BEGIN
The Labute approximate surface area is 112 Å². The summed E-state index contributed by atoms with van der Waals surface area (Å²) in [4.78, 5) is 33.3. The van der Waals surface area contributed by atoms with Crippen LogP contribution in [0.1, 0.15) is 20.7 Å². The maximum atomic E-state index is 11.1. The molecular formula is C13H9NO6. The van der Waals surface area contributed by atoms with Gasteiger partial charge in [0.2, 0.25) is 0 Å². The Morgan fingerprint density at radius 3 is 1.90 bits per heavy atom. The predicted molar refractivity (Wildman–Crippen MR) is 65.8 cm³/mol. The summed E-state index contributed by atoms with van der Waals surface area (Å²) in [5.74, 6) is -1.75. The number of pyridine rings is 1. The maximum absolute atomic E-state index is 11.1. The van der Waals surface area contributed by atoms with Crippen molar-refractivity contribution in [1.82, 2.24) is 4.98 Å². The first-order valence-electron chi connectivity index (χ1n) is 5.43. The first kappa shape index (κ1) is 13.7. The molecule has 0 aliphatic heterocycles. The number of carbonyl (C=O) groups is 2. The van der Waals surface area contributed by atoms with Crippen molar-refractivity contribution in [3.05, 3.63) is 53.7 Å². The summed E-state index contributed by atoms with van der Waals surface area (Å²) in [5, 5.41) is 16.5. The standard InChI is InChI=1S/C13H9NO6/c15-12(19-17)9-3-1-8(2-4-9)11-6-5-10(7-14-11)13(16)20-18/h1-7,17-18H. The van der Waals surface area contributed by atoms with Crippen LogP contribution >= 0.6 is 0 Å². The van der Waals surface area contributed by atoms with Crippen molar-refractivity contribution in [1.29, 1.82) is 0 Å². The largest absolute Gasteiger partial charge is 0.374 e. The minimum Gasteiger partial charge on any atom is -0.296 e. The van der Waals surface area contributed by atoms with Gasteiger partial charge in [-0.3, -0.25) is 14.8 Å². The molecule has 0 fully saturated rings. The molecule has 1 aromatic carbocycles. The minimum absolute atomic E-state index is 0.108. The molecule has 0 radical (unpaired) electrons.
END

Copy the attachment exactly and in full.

The Labute approximate surface area is 112 Å². The summed E-state index contributed by atoms with van der Waals surface area (Å²) in [4.78, 5) is 33.3. The van der Waals surface area contributed by atoms with Crippen LogP contribution in [0.1, 0.15) is 20.7 Å². The maximum atomic E-state index is 11.1. The molecular formula is C13H9NO6. The van der Waals surface area contributed by atoms with Gasteiger partial charge in [0.2, 0.25) is 0 Å². The Morgan fingerprint density at radius 3 is 1.90 bits per heavy atom. The predicted molar refractivity (Wildman–Crippen MR) is 65.8 cm³/mol. The summed E-state index contributed by atoms with van der Waals surface area (Å²) in [5.74, 6) is -1.75. The number of pyridine rings is 1. The maximum absolute atomic E-state index is 11.1. The van der Waals surface area contributed by atoms with Crippen molar-refractivity contribution in [1.82, 2.24) is 4.98 Å². The first-order valence-electron chi connectivity index (χ1n) is 5.43. The first kappa shape index (κ1) is 13.7. The molecule has 0 aliphatic heterocycles. The number of carbonyl (C=O) groups is 2. The van der Waals surface area contributed by atoms with Crippen molar-refractivity contribution in [3.05, 3.63) is 53.7 Å². The summed E-state index contributed by atoms with van der Waals surface area (Å²) in [5, 5.41) is 16.5. The standard InChI is InChI=1S/C13H9NO6/c15-12(19-17)9-3-1-8(2-4-9)11-6-5-10(7-14-11)13(16)20-18/h1-7,17-18H. The van der Waals surface area contributed by atoms with Crippen LogP contribution >= 0.6 is 0 Å². The van der Waals surface area contributed by atoms with Crippen molar-refractivity contribution in [1.29, 1.82) is 0 Å². The largest absolute Gasteiger partial charge is 0.374 e. The minimum Gasteiger partial charge on any atom is -0.296 e. The van der Waals surface area contributed by atoms with Gasteiger partial charge in [-0.3, -0.25) is 14.8 Å². The molecule has 0 fully saturated rings. The molecule has 1 aromatic carbocycles. The minimum absolute atomic E-state index is 0.108. The molecule has 0 radical (unpaired) electrons.